Trim? Gust? Bouquet? Infer the Meaning of the Words
Lesson 9 of 16
Objective: SWBAT determine unknown words by creating inferences based on schema and text evidence.
- Dandelion by Don Freeman
- Lesson vocabulary words from the Reading/Writing word wall: inferring, evidence, schema, words, illustration
- Set up the whiteboard
- Dandelion vocabulary powerpoint
- 'Infer the Meaning' worksheet
- Yellow and brown construction paper for each student
I chose this story because it's a classic. The story line is engaging and simple and the kids can relate to a story about a character who wants to change her/his look. Because this story is older, there are lots of opportunities for vocabulary work. Some of the words are not used in our vernacular ('dandy'), but it was fun for the kids to read. They really love these classic stories - they are sure bet to gain their interest.
Let's Get Excited!
Underlined words below are lesson vocabulary words that are emphasized and written on sentence strips for my Reading & Writing word wall. I pull off the words off the wall for each lesson, helping students understand this key 'reading and writing' vocabulary can be generalized across texts and topics. The focus on acquiring and using these words is part of a shift in the Common Core Standards towards building students’ academic vocabulary. My words are color coded ‘pink’ for literature/’blue’ for reading strategies/’orange’ for informational text/'yellow' for writing/’green’ for all other words)
Common starting point
- Show the first powerpoint slide. "We are doing more inferring with literature today. Take a look at the title and picture. What can you infer?"
- Take ideas - it's about a lion, the lion likes flowers, he is a fancy lion, he has cool hair.
- "How did you come to such good inferences? It sounds like you used your evidence (title and picture) and your schema." (I know that fancy people dress up, movie stars have cool hair like that)
My goal here is to engage the kids in the discussion about the text and give them a start on inferencing. This is the a lesson in the middle of my inferencing unit, so my kids have a good idea of how to use evidence and schema to inference, although they still need support write their inferences.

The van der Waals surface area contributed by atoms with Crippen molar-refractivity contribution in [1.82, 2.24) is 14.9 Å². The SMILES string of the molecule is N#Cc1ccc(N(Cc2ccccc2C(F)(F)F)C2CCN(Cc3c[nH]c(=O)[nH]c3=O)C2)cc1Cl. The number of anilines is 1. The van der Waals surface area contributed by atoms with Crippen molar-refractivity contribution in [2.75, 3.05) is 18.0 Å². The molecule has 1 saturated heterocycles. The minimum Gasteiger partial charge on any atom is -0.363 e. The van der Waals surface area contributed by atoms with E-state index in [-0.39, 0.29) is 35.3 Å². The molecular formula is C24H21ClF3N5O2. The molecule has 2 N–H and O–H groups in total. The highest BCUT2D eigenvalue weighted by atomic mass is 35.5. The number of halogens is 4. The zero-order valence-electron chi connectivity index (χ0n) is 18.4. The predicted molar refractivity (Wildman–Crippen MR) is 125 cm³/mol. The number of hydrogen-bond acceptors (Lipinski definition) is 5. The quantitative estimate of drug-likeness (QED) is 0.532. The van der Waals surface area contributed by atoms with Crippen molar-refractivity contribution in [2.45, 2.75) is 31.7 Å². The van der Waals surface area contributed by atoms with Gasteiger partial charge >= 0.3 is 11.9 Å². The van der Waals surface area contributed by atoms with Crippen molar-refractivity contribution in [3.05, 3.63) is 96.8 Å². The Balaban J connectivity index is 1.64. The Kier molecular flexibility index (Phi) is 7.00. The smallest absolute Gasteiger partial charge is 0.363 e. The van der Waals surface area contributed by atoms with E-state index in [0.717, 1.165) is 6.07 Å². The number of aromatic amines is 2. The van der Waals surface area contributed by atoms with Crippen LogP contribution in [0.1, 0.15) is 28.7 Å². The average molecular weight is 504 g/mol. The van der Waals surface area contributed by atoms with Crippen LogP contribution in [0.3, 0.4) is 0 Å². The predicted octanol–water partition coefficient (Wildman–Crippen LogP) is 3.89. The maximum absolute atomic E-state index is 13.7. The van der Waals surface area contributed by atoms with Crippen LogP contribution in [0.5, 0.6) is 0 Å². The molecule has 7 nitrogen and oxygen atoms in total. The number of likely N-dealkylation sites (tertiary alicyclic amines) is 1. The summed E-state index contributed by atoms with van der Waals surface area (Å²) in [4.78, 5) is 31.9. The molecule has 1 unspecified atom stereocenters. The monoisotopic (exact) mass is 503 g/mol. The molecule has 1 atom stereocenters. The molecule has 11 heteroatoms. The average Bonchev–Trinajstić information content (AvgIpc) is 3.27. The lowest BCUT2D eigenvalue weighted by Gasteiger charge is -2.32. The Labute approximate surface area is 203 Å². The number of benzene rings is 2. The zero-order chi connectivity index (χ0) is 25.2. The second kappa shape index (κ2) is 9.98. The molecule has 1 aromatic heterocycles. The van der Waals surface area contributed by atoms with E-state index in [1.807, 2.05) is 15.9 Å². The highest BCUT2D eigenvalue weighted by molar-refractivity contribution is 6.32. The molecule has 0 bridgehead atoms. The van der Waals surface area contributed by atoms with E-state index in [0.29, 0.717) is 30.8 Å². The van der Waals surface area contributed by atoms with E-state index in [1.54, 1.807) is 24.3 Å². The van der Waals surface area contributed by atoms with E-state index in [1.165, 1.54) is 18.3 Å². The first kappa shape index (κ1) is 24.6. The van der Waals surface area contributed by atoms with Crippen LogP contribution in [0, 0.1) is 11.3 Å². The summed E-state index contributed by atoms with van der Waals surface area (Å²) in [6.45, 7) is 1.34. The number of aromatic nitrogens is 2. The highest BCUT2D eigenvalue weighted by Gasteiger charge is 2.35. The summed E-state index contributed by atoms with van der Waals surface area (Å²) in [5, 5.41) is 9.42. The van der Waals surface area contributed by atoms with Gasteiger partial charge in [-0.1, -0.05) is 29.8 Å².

Give the purpose of the lesson
- "Inferring can help us in many ways - describing a character, making predictions, determining cause and effect and defining vocabulary. Take a look at some of the vocabulary in this story."
- Show powerpoint (slide 2-3). This is how I introduced the words with the powerpoint.
- "When we read a word we don't know, we use evidence from the text (words and illustrations) and our schema (what we know) to make a good inference." (slide 4)
- "Let's talk about that more: (slide 5)
- text clues
- picture clues
- rereading of the text
- thinking about it
- "We going to use this organizer today to helps us define the words." (last slide)
Introduce strategy - teacher models
- Read through the first few pages (stop at the page that started with 'as soon as'...)
- "Here's a word I don't know - 'barbershop'. I'll write that word. I'm going to infer that it means a haircut place (write that) and I know that because of the picture of the pole. My dad goes to a barbershop. I'll write that too." Take a look at how I modeled this part of this skill.
- Read the next page. "Here's a word I don't know - 'trimmed'. I'll write that and 'infer' that it means 'cut' because the evidence in the pictures shows his hair being cut."
Practice strategy - guided practice
- "Help me with another one." Read to the page 'Dandelion thought..' Is there a word you don't know?" 'manicure'